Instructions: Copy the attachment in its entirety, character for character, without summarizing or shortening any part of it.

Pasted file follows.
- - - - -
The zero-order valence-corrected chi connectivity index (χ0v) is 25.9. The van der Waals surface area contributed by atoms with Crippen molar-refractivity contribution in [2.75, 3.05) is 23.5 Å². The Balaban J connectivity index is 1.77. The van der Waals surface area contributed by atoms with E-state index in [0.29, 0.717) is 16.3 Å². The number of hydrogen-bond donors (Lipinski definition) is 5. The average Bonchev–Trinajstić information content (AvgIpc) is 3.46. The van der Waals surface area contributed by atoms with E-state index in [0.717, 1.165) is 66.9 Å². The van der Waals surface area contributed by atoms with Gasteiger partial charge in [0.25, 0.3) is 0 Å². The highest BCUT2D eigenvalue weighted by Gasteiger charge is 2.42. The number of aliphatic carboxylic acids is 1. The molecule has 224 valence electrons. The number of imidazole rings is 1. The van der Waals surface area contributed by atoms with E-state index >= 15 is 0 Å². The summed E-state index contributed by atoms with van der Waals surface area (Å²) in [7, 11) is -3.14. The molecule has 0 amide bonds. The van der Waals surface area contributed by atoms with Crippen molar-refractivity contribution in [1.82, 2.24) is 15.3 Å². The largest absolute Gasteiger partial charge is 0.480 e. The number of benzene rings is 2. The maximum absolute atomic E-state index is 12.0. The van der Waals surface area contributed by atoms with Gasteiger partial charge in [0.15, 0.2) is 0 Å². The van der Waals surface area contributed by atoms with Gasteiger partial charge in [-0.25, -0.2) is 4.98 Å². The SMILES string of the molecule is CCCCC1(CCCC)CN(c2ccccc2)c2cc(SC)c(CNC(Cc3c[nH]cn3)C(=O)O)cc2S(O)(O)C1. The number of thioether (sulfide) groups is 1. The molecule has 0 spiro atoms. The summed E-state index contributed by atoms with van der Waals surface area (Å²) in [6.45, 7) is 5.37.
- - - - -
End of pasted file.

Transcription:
The zero-order valence-corrected chi connectivity index (χ0v) is 25.9. The van der Waals surface area contributed by atoms with Crippen molar-refractivity contribution in [2.75, 3.05) is 23.5 Å². The Balaban J connectivity index is 1.77. The van der Waals surface area contributed by atoms with E-state index in [0.29, 0.717) is 16.3 Å². The number of hydrogen-bond donors (Lipinski definition) is 5. The average Bonchev–Trinajstić information content (AvgIpc) is 3.46. The van der Waals surface area contributed by atoms with E-state index in [0.717, 1.165) is 66.9 Å². The van der Waals surface area contributed by atoms with Gasteiger partial charge in [0.25, 0.3) is 0 Å². The highest BCUT2D eigenvalue weighted by Gasteiger charge is 2.42. The number of aliphatic carboxylic acids is 1. The molecule has 224 valence electrons. The number of imidazole rings is 1. The van der Waals surface area contributed by atoms with E-state index >= 15 is 0 Å². The summed E-state index contributed by atoms with van der Waals surface area (Å²) in [7, 11) is -3.14. The molecule has 0 amide bonds. The van der Waals surface area contributed by atoms with Crippen molar-refractivity contribution in [1.82, 2.24) is 15.3 Å². The largest absolute Gasteiger partial charge is 0.480 e. The number of benzene rings is 2. The maximum absolute atomic E-state index is 12.0. The van der Waals surface area contributed by atoms with Gasteiger partial charge in [0.15, 0.2) is 0 Å². The van der Waals surface area contributed by atoms with Gasteiger partial charge in [-0.25, -0.2) is 4.98 Å². The SMILES string of the molecule is CCCCC1(CCCC)CN(c2ccccc2)c2cc(SC)c(CNC(Cc3c[nH]cn3)C(=O)O)cc2S(O)(O)C1. The number of thioether (sulfide) groups is 1. The molecule has 0 spiro atoms. The summed E-state index contributed by atoms with van der Waals surface area (Å²) in [6.45, 7) is 5.37.